Why are clouds pink and other questions

Article 3 Module 1

Here are 9 questions that made me think through the answers. Try giving yourself a few minutes to come up with an answer that makes sense. I welcome comments and answers that help expand on mine. 

Clouds with dark underbellles

Why are the underbellies of clouds dark?


There are more liquid droplets than packets of air in the bottom most part of the cloud. Those masses of liquid water droplets absorb light, leaving very little to reflect back to us.

clouds with flat bottoms and cauliflower tops

Clouds with flat bottoms

Why are the tops of clouds the whitest part of the cloud?


As warm and moist air makes its way higher in the Troposphere, it meets lower pressures. With lower pressures, there is expansion of the mass of air and cooling. Water vapor and liquid water droplets cool into ice. This captures air molecules in place, allowing for white light reflection. 

pink sunset

Why are clouds pink at sunset?


For the same reason that clouds are white. During the daytime, the air molecules are reflecting white light. At sunset the lightwaves coming from the sun are only the longer wavelength ones. These are red. 

Clear ice cubes

Clear ice cubes: no air bubbles

How can one produce clear ice cubes?


To produce clear ice cubes, the water has to freeze from the bottom to the cube to the top. If this is done slowly, it allows the air bubbles in the liquid water to be pushed out as the ice freezes upwards. The ice cubes shown were produced using this method.

Polar bear white fur

Why do polar bears fur look brown or discolored?


It could be one of several factors. Aging of the hair shafts (with discoloration of the keratin molecules), an oily covering from hunting seals, or wear and tear on the hairs.

Giant soap bubble

How does one make huge soap bubbles?


One way of doing this is through adding corn syrup to the soapy mixture.

Keep in mind that the netting that holds air bubbles in place - in soap, cream, or egg whites - contains a layer of water. When one incorporates a sugary molecular substance into that water layer, everything becomes many times more cohesive.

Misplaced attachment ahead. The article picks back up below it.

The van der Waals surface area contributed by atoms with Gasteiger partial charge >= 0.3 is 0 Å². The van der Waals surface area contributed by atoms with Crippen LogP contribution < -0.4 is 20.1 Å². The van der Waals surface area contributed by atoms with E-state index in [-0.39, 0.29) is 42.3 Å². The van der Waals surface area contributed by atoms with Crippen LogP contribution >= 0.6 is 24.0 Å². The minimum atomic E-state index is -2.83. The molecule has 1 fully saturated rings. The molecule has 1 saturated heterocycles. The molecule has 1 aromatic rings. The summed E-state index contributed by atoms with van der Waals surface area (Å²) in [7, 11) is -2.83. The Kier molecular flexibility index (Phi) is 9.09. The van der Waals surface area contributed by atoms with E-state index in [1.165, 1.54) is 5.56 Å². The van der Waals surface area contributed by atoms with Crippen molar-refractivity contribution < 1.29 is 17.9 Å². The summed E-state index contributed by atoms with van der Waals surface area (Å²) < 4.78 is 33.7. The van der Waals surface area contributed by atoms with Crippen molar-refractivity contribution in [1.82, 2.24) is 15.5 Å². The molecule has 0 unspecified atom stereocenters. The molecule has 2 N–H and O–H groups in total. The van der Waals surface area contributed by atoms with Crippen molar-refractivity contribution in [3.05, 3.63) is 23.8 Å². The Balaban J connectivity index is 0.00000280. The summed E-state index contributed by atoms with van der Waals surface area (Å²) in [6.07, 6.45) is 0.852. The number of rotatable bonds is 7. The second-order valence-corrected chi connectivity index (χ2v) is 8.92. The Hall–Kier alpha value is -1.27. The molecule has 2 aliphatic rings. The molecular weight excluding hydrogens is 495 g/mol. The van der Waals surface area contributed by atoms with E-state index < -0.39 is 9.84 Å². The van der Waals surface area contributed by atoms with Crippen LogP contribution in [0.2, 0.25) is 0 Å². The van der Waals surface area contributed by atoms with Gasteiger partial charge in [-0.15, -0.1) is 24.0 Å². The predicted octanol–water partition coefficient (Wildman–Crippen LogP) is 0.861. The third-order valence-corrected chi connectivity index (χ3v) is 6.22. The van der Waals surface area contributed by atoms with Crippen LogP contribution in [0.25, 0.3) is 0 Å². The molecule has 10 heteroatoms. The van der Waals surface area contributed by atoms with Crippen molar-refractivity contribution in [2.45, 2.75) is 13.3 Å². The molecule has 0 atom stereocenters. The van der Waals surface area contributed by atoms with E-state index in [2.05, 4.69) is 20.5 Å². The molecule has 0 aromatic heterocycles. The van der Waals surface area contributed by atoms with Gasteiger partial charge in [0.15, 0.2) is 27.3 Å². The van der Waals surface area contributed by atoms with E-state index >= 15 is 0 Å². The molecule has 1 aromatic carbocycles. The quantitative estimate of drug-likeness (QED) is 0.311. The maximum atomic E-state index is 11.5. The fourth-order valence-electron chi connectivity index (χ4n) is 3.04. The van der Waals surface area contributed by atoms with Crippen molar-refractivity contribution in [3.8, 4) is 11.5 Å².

Fog in Autumn

Why can't we see in fog?


In fog, as in clouds, there are disorganized masses of air molecules that are held in place by a water vapor netting. 

The layers and layers of air molecules bounce light all over the place, preventing it from going through. It would be like placing several shrouds in your field of vision. The light cannot penetrate through.

Blue color underneath the footprints

Why does snow sometimes look blue?


In the arctic, even after snowstorms, deep snow can reflect blue light back to us. The blue is a stunning bright sky-blue color. Such snow will have to have to be more than 1 meter deep, starting out as wet snow, and with larger ice crystals to create that blueness. 

As a result, this blueness is used as a measure of safety by explorers: This is because older, thicker. and denser ice has no crevices harboring air. Fresh ice is white; it is thinner and has air bubbles mixed in between the frozen crystals.

Huge soap bubble

Why does a single soap bubble look clear and transparent as opposed to white?


Air molecules in the environment around us are spread far apart. Thus, even though the molecules are randomly distributed, there is more than enough space between them for light waves to go between.

Contrast that with air molecules in clouds or a polar bear's hair shaft. Those molecules are packaged in packets through a translucent netting. This crowding and bunching up of the air molecules creates different interfaces for light to reflect off. Moreover, lightwaves have no clear pathway to go through and come back without hitting a grouped packet of air molecules

Picture Credits: 

elPadawan. Giant Soap Bubble: Giant soap bubble outside the New Yorker shop, Můstek subway station, Prague. Flickr photo-sharing. July 12, 2012.

  1. Kaarina Dillabough.  Sky beauty. Flickr photo-sharing, taken on June 9, 2007.
  2. J. Hijab. Mounds of clouds. Summer, 2019.
  3. Valentina Powers. sunset. Flickr photo-sharing, taken on July 21, 2007.
  4. J. Hijab. Clear ice cubes made at home, summer 2019.
  5. Björn Söderqvist. Looking cute. Flickr photo sharing, taken on April 28, 2007.
  6. elPadawan. Giant Soap Bubble: Giant soap bubble outside the New Yorker shop, Můstek subway station, Prague. Flickr photo-sharing. July 12, 2012.
  7. J. Hijab. Fog on a fall day, Fall 2018.
  8. 3. By Yiyi Huli. Shutterstock, ID: 1465523039. In the cold winter, the outdoor road is covered with heavy snow. People walk on the snow to leave footprints. When there are more people walking, they become deep footprints.
  9. kismihok. Bubble: Giant soap bubble and the sky before storm. Flickr photo-sharing. Taken July 17, 2012.